The Angel Speaks

The Angel Speaks got its North American premiere last night at the Royal Ontario Museum.  It’s a new piece born out of Opera Atelier’s collaboration with the Chapel Royal at Versailles and represents something of a new direction for the company.  Structurally I suppose one could describe it as a cantata with dance for baroque instruments.  It combines works by Purcell (and a little William Boyce) with two new works by Edwin Huizinga to create a loose plot line around the Archangel Gabriel and the Annunciation of the Virgin.  It incorporates Huizinga’s Inception, first seen in Toronto as a sort of entr’acte to OA’s Pygmalion show last October.  But at the core of the piece is a new Huizinga composition; Annunciation, for baritone, soprano and small ensemble, setting text by Rilke.

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There’s dance, of course, too.  The Huizinga pieces get contemporary dance accompaniment choreographed and danced by Tyler Gledhill.  Several of the Purcell pieces get more typical OA choreography for a quartet of baroque costumed dancers.  The singers; baritone Jesse Blumberg and soprano Mireille Asselin, plus Huizinga, playing violin, interact with the dancers in various ways.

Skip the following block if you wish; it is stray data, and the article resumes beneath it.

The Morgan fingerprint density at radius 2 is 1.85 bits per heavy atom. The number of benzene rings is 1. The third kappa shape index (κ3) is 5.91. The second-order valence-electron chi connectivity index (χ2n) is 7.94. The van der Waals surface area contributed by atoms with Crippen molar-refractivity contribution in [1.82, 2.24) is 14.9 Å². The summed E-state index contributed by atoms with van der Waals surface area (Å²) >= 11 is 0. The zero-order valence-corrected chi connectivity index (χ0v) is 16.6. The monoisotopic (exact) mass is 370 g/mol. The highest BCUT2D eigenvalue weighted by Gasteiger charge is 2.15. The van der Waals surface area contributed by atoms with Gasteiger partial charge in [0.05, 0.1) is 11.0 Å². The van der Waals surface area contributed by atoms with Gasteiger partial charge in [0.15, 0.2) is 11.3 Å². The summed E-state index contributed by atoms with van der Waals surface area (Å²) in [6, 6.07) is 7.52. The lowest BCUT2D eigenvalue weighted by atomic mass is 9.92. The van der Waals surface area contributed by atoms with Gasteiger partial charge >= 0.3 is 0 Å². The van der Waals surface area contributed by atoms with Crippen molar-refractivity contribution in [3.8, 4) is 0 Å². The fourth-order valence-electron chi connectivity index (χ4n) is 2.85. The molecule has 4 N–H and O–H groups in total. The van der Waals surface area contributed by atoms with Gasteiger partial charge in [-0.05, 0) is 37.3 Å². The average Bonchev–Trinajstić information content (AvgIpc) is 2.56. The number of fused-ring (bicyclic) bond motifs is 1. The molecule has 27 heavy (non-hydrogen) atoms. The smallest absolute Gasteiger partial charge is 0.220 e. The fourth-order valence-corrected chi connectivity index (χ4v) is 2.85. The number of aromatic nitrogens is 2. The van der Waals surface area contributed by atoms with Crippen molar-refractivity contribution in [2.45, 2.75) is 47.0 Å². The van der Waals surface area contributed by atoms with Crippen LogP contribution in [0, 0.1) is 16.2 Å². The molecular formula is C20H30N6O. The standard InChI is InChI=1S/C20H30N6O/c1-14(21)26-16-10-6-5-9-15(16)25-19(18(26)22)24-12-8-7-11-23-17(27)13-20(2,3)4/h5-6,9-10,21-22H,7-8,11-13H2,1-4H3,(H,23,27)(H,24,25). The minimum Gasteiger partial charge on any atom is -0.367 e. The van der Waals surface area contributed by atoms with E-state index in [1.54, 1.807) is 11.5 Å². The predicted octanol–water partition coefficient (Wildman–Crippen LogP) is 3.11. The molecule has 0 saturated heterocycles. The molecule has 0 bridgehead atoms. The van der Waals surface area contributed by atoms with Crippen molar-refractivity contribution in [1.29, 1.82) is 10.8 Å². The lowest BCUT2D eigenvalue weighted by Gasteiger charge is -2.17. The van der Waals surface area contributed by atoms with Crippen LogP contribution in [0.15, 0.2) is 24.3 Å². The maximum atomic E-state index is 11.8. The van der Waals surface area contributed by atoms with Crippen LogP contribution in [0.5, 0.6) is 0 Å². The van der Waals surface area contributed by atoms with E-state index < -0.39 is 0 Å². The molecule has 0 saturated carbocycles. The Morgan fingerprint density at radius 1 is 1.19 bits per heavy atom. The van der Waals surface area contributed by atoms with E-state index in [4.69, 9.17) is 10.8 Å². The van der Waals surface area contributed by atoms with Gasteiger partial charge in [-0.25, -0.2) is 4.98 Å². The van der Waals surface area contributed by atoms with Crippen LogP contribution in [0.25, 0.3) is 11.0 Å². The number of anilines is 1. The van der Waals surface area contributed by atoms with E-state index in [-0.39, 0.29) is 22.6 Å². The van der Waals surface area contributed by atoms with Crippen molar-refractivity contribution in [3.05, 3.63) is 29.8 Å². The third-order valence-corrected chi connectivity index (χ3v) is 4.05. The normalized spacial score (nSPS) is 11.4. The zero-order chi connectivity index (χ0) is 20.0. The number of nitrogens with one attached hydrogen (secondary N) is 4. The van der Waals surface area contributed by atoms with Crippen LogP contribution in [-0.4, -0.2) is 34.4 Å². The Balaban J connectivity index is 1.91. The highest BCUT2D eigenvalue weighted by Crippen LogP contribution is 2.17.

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Musically the mix of Purcell and Huizinga blends very well and it all got performed extremely well by the “on stage”(*) players as well as the small band drawn from Tafelmusik.  I really like Gledhill’s choreography which injected a welcome dynamism and his performance was strikingly sinuous and kinetic.  I’m really not sure the quartet of baroque dancers added much.  Perhaps it’s a case of that evolutionary remnant that no-one can remember what it’s for, like one’s appendix.

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I gathered from Marshall Pynkoski’s introductory remarks that this is still something of a work-in-progress.  It’s a very good start and an interesting and welcome innovation.  I look forward to seeing how it develops.

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(*)The performance space wasn’t a stage but rather a long, narrow rectangle of floor with the band at the “head” and seating for the audience around the other three sides.  Which is, I guess, pretty much like a chapel.

Photo credits: Bruce Zinger.

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